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Tsunami Relief Program – Three Years Later

  • December 21, 2007

It has been more than three years since a giant tsunami covered parts of Southeast Asia, devastating communities, reconfiguring lands and permanently changing many people’s lives. AmeriCares personnel in two of the hardest hit countries, Indonesia and Sri Lanka, continue to work tirelessly with those who have been affected, with a wide range of programs supporting a diverse array of needs, including health care, school reconstruction, water and sanitation, and livelihoods. 

 Madusha is a student at the Badulla Nursing Training School in Sri Lanka. PHOTO: Tharanga Godallage
 Madusha is a student at the Badulla Nursing Training School in Sri Lanka. PHOTO: Tharanga Godallage

Sri Lanka

 For the past three years, AmeriCares has been integrally involved in rebuilding and strengthening the health care systems in Sri Lanka including the rebuilding of health clinics, supporting maternal and child nutrition programs and upgrading and equipping hospitals.

 Most recently, to help sustain quality health care education in Sri Lanka, AmeriCares partnered with the Ministry of Health’s Department of Nursing to provide resources for 18 nursing schools in the country.  An AmeriCares grant of more than $292,900 provided funding to purchase training equipment, text books and new technology to support students’ studies. The three year project will give nearly 11,000 nursing students opportunities in the field of nursing that were not offered before.

 “We really needed funding to strengthen our nursing training schools,” said Director of Nursing for the Ministry of Health Mrs. Girty Samaranayake. “AmeriCares has played a tremendous role in upgrading our nursing education system in the country.   AmeriCares is the only organization supporting all of the nursing schools in Sri Lanka. We really appreciate it.”

 One student benefiting from the program is 20-year-old Madusha, who has been taking classes at the Badulla Nursing Training School since 2004. 

 “AmeriCares has donated books, anatomical models, computers and furniture for our nursing school. They are really helping to strengthen the nursing education in Sri Lanka,” said Madusha. “Earlier, we only had one copy of some of the reference books, but now we have more copies of these books. Our colleagues in the year behind will be able to make maximum use from these donations and improve the standard of nursing.”


Smiling faces in Indonesia
Smiling faces in Indonesia.
PHOTO: Tom Turley

In a small village on the west coast of Aceh, local women gather to share their stories of the day the giant wave washed away their communities and changed their lives forever. As they retell their tales of survival and loss, their voices evoke a newfound sense of strength, motivation and enthusiasm to rebuild and recover from the tragedy.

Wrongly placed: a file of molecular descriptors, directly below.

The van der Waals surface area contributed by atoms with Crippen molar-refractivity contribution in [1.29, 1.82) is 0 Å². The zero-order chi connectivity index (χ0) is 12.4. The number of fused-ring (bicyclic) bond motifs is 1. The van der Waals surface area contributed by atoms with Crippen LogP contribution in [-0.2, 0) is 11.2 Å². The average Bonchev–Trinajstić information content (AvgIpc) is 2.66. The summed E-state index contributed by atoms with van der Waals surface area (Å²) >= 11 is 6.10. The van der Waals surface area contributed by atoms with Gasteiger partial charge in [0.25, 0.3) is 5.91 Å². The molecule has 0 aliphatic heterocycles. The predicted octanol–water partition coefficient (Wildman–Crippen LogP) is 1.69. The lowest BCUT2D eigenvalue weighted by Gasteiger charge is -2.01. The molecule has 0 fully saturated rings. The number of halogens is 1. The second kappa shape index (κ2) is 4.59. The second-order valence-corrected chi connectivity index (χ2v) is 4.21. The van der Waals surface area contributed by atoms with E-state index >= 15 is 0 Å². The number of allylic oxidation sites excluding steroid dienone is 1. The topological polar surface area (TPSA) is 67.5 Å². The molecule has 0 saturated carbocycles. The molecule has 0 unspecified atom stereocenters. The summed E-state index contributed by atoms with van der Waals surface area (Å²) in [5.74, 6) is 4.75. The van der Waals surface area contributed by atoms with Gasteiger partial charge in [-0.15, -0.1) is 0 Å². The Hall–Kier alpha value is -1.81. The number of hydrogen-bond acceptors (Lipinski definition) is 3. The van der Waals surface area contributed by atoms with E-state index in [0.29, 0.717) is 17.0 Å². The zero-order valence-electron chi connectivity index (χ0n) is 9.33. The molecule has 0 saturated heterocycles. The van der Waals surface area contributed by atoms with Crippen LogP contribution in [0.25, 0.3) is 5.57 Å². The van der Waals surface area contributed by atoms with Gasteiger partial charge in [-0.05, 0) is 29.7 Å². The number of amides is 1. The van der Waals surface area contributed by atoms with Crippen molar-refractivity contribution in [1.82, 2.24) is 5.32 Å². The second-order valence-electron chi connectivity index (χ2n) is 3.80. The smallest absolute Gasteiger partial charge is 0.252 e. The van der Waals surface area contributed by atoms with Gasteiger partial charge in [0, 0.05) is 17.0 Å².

Through an AmeriCares supported health care program, these women are using their energy and drive to rebuild their community for their children. The Aceh Health, Water Supply, and Sanitation (AHWSS) initiative is run by Project Concern International (PCI), a nonprofit health organization. AmeriCares began working with PCI in the months following the disaster and has funded the program with a $2.42 million grant.   

One of the most critical health issues that the program is addressing in the village is malnutrition. According to the World Health Organization, nearly 20% of children in Indonesia are underweight, many due to nutritional issues. Although most families have enough food, many parents know little about proper nutrition, especially regarding the needs of growing children. The program aims to improve their knowledge by working directly with the families. “Hopefully, in the future, we will never see malnourished children again,” says Fauzia, one of the health care volunteers who work directly with the families.

In addition to the health care outreach program, the AmeriCares-PCI partnership is supporting water supply and sanitation improvements. The three year initiative is helping 60 villages by rebuilding infrastructures as well as strengthening the community’s ability to manage their own health care. In particular, the project focuses on addressing the needs of women and children through education, skills training and intervention designed to change behaviors and bring about positive, sustainable health and sanitation practices.

Looking forward

A medical volunteer measures a young girl's height as part of a health care regimen. PHOTO: courtesy of Project Concern International
A medical volunteer measures a young girl’s height as part of a health care regimen. PHOTO:  courtesy of Project Concern International

Since 2004, the AmeriCares Tsunami Relief Program has provided relief in Indonesia

and Sri Lanka

valued at more than $37million.

“AmeriCares remains committed to continuing our tsunami recovery programs in Sri Lanka and Indonesia,” said Rachel Granger, vice president of partnership management and tsunami relief programs. “Our efforts in collaborating with the government ministries and local partners have impacted tens of thousands of tsunami survivors, improving their day-to-day lives and restoring their hope for the future. We look forward to continuing this important work.” 

Learn more about AmeriCares work in the tsunami affected areas.